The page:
SEOUL (AFP) - US Defence Secretary Ashton Carter and his South Korean counterpart vowed zero tolerance on Monday (Nov 2) for any North Korean provocations and agreed to strengthen combined defences against the myriad threats posed by Pyongyang.
Carter met Han Min Koo in Seoul during an annual security meeting for the two allies to assess their military cooperation.
Carter told reporters they "spoke candidly" about nuclear weapons, ballistic missiles, cyber- and conventional military threats from North Korea, which they described as a risk to peace and security well beyond the Korean peninsula.
"The minister and the secretary reaffirmed that any North Korean aggression or military provocation is not to be tolerated," according to a joint statement after their talks.
They specifically voiced "grave concern" over strong hints from North Korea that it is preparing a long-range rocket launch in violation of US resolutions.
In a widely expected move, the defence chiefs signed an agreement that defines conditions for a transfer of control over the South Korean military from the United States to Seoul in time of war.
South Korea had been scheduled to take wartime control, known as OPCON, by next year. But now the transfer is based on various conditions being met and not on a particular timeline.
North Korea's hostile rhetoric, rocket tests and unpredictable behaviour in recent years has prompted calls to postpone the transfer. The two nations agreed in principle last year to this "conditions-based" approach.
- Wartime command -
Carter said the main conditions Seoul must meet are the further development of its intelligence capabilities and its counter-artillery powers.
"If we look at global trends in terms of national security, many countries in the world conduct self-defence in the form of cooperation with regional and local partners," Han said when asked why South Korea - despite its major economic and political clout - still was not ready to take control of its own military.
The defence chiefs also agreed to strengthen their capacity to deal with cyber attacks.
South Korea, one of the world's most wired nations, has blamed North Korean hackers for a series of cyber-attacks on military institutions, banks, government agencies, TV broadcasters and media websites in recent years.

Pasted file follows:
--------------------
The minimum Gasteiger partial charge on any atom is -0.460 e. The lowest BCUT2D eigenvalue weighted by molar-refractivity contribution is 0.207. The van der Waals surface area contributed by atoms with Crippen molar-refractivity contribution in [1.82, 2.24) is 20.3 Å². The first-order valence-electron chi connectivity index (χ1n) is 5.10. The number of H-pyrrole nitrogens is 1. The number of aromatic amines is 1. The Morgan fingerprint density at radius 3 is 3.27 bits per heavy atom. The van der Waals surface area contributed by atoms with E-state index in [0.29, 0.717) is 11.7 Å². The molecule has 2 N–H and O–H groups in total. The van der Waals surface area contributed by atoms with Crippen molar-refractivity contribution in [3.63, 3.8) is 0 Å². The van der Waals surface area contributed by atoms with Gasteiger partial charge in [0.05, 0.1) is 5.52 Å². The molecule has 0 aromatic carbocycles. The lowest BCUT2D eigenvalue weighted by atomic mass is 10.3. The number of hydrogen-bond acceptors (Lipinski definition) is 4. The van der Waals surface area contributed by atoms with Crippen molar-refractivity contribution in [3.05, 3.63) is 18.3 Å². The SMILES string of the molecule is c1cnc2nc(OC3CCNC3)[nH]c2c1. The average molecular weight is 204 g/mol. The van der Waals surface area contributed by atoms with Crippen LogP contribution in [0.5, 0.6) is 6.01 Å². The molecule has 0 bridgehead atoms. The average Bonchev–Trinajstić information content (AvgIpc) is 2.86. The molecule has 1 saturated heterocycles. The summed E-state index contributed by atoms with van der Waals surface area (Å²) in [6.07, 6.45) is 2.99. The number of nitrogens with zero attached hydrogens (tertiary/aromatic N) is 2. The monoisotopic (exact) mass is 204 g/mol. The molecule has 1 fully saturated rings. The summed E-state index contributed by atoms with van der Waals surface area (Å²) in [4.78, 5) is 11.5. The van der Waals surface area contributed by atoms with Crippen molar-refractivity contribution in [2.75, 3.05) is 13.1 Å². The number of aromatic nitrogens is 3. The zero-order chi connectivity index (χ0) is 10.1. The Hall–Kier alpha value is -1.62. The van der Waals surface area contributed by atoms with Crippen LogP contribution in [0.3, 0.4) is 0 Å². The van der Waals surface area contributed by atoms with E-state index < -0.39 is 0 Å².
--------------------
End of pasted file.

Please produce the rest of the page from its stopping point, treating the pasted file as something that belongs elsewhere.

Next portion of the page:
"We see the North Korean military challenge as continuing to evolve and becoming more complex and more challenging," a senior US defence official said after the meeting, speaking on condition of anonymity.
"Kim Jung Un's regime has demonstrated a willingness to act provocatively, to use violence, to use force in ways that threaten the stability of the region."
Echoing comments Carter made about the strength of the US-South Korea alliance, the official said ties were at a high point.
"Ten years ago, there were serious disagreements between the two sides on some fundamental issues about the nature of the regime in North Korea," he said.
"The major issues in the alliance now ... are fairly narrow issues about technology transfer and hypothetical contingency situations. We've come a long way."
Carter's visit to South Korea was his first international stop on an eight-day trip to the Asia-Pacific.
He will meet leaders from more than a dozen nations across East and South Asia. Officially, his mission is intended to help push the next phase of America's foreign policy "rebalance" to the region.
A key theme of the trip is likely to be China's construction of artificial islands in the South China Sea and its claims of sovereignty over almost the entire waterway.
The defence chiefs were asked about the issue during a news conference, with Han stressing that any conflict should be resolved "in the framework of international law".
Carter said on Sunday the issue was leading many countries in the region "to want to intensify their security cooperation with the United States".
After the meeting in Seoul, Carter left for an Asean defence ministers' meeting in Kuala Lumpur.